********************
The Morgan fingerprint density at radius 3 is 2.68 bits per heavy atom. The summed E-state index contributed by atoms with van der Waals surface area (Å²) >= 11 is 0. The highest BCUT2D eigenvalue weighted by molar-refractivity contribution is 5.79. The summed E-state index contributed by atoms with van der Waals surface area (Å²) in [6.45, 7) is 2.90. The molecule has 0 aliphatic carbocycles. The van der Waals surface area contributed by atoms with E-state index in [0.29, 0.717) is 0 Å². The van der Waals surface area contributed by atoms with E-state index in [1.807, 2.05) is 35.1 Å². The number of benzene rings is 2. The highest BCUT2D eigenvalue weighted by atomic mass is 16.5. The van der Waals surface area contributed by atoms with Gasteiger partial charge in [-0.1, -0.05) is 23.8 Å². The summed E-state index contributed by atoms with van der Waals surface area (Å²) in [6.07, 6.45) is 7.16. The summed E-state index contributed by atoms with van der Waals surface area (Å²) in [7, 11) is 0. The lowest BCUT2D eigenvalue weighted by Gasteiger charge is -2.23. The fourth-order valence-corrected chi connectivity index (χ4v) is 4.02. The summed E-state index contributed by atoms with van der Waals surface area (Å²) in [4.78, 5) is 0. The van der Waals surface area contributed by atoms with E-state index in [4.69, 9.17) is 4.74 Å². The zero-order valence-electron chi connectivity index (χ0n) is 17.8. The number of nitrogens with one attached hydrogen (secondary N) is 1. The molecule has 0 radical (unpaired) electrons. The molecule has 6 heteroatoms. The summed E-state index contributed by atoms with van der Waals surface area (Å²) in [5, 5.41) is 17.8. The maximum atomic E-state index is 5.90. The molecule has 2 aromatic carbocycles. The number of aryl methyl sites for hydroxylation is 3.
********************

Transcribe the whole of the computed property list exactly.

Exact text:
The Morgan fingerprint density at radius 3 is 2.68 bits per heavy atom. The summed E-state index contributed by atoms with van der Waals surface area (Å²) >= 11 is 0. The highest BCUT2D eigenvalue weighted by molar-refractivity contribution is 5.79. The summed E-state index contributed by atoms with van der Waals surface area (Å²) in [6.45, 7) is 2.90. The molecule has 0 aliphatic carbocycles. The van der Waals surface area contributed by atoms with E-state index in [0.29, 0.717) is 0 Å². The van der Waals surface area contributed by atoms with E-state index in [1.807, 2.05) is 35.1 Å². The number of benzene rings is 2. The highest BCUT2D eigenvalue weighted by atomic mass is 16.5. The van der Waals surface area contributed by atoms with Gasteiger partial charge in [-0.1, -0.05) is 23.8 Å². The summed E-state index contributed by atoms with van der Waals surface area (Å²) in [6.07, 6.45) is 7.16. The summed E-state index contributed by atoms with van der Waals surface area (Å²) in [7, 11) is 0. The lowest BCUT2D eigenvalue weighted by Gasteiger charge is -2.23. The fourth-order valence-corrected chi connectivity index (χ4v) is 4.02. The summed E-state index contributed by atoms with van der Waals surface area (Å²) in [4.78, 5) is 0. The van der Waals surface area contributed by atoms with E-state index in [4.69, 9.17) is 4.74 Å². The zero-order valence-electron chi connectivity index (χ0n) is 17.8. The number of nitrogens with one attached hydrogen (secondary N) is 1. The molecule has 0 radical (unpaired) electrons. The molecule has 6 heteroatoms. The summed E-state index contributed by atoms with van der Waals surface area (Å²) in [5, 5.41) is 17.8. The maximum atomic E-state index is 5.90. The molecule has 2 aromatic carbocycles. The number of aryl methyl sites for hydroxylation is 3.